Our Lady of Victory Catholic Church parishioner Debra Schradersaid she was giving up chocolate and sweets for Lent.
Fellow churchgoer Carol Fischer said she was putting caffeine on hold, and Penn State student and church member Jessica Montemayor said she was going to control her spending and donate money saved to a local charity.
Those are some of the top things people are putting on hiatus during the Lenten holiday season, which started with Ash Wednesday.
“If you don’t know what to give up, I always tell people to fast,” said the Rev. Matthew Laffey, with the Penn State Catholic Campus Ministry. “Once you do it, you see amazing benefits and it reminds us that we have too much.”
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Father Valentine Bradley, at Our Lady of Victory Catholic Church, said the season isn’t just about making sacrifices.
“As kids we give something up. As adults we can add something positive to our lives,” Bradley said. “You can see a lot of people giving up sweets, alcohol or something else, and others aren’t giving up anything, but making promises to attend Mass more or making another promise to themselves. Adding something positive to your life is just as important as giving up the negative if it helps you become a better person.”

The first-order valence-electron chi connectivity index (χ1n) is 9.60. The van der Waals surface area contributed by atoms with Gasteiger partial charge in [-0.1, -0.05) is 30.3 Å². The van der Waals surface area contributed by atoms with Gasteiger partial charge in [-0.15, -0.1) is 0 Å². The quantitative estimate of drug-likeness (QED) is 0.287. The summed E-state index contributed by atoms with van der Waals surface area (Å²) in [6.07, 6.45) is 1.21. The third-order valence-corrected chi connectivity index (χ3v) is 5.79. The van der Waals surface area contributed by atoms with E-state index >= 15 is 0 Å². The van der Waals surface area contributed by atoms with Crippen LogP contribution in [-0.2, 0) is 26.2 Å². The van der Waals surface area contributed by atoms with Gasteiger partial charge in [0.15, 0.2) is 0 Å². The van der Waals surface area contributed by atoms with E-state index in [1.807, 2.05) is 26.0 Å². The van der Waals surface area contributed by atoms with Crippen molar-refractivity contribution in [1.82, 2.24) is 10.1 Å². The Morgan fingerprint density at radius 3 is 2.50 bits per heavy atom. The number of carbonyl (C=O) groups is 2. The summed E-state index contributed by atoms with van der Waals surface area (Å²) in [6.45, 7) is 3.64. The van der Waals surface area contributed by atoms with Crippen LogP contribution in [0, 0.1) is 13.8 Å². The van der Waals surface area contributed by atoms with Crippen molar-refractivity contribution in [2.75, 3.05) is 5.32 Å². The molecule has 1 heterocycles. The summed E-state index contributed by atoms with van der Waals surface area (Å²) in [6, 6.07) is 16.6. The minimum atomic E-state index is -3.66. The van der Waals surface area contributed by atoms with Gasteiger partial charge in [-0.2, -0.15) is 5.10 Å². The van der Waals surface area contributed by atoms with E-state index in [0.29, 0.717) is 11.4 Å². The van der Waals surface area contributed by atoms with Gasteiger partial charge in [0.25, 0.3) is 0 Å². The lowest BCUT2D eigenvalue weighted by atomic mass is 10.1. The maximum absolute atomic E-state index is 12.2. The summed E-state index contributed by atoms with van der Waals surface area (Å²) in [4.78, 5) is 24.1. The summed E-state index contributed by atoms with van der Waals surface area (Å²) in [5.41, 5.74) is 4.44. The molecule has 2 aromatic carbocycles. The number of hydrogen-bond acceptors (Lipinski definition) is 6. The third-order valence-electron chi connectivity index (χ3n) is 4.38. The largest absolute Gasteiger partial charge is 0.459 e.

Lent lasts until Easter, which is April 20 this year. Bradley said it’s the time of year that allows people to reflect.
“It’s important because it reminds everyone to look at their lives and see what they can do to be better people,” Bradley said. “One of the greatest commandments is love your neighbor as yourself and reminds us to have a positive life.”
A tradition at Ash Wednesday services is the placing of ashes on the foreheads of churchgoers.
“Remember, for you were made from dust and to dust you will return,” Laffey said. “That’s our message, as it’s a day of self-reflection and repentance.”
Penn State Catholic Campus Ministry held Mass four times on Wednesday and held a special prayer session at noon.
Our Lady of Victory on Westerly Parkway also offered Mass four times.
Bradley said that a 7 a.m. Mass drew 250 to 300 people. Usually, he said, there are 30 to 40 in the church at that time.
Church volunteers, including Deacon David C. Lapinski, traveled to hospitals and nursing homes for those who couldn’t make it to church.
“I think people are looking forward to Easter and taking a time out to visit how they do in their spiritual life, and time of repentance to seek God’s mercy,” Bradley said. “Those ashes are a sign of scripture and sign of repentance.”